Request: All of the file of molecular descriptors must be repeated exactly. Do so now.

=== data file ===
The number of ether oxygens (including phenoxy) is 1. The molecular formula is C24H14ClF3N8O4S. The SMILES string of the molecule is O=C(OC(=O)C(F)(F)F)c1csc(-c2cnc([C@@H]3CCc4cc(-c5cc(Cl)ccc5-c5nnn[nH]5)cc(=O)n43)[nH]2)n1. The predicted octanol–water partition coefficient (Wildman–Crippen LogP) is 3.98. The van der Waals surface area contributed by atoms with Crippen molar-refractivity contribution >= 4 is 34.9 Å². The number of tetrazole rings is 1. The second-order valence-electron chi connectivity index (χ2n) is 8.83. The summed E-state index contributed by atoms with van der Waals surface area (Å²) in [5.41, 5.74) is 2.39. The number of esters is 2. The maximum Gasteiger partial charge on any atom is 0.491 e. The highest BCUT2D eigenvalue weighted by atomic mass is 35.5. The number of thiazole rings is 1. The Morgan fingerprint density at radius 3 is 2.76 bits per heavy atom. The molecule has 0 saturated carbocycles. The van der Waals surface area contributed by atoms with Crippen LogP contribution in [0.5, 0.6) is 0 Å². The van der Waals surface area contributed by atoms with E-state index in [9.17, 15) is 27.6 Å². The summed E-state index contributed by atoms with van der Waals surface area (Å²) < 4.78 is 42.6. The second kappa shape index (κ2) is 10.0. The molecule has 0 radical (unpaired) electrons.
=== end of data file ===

The number of ether oxygens (including phenoxy) is 1. The molecular formula is C24H14ClF3N8O4S. The SMILES string of the molecule is O=C(OC(=O)C(F)(F)F)c1csc(-c2cnc([C@@H]3CCc4cc(-c5cc(Cl)ccc5-c5nnn[nH]5)cc(=O)n43)[nH]2)n1. The predicted octanol–water partition coefficient (Wildman–Crippen LogP) is 3.98. The van der Waals surface area contributed by atoms with Crippen molar-refractivity contribution >= 4 is 34.9 Å². The number of tetrazole rings is 1. The second-order valence-electron chi connectivity index (χ2n) is 8.83. The summed E-state index contributed by atoms with van der Waals surface area (Å²) in [5.41, 5.74) is 2.39. The number of esters is 2. The maximum Gasteiger partial charge on any atom is 0.491 e. The highest BCUT2D eigenvalue weighted by atomic mass is 35.5. The number of thiazole rings is 1. The Morgan fingerprint density at radius 3 is 2.76 bits per heavy atom. The molecule has 0 saturated carbocycles. The van der Waals surface area contributed by atoms with Crippen LogP contribution in [0.5, 0.6) is 0 Å². The van der Waals surface area contributed by atoms with E-state index in [9.17, 15) is 27.6 Å². The summed E-state index contributed by atoms with van der Waals surface area (Å²) < 4.78 is 42.6. The second kappa shape index (κ2) is 10.0. The molecule has 0 radical (unpaired) electrons.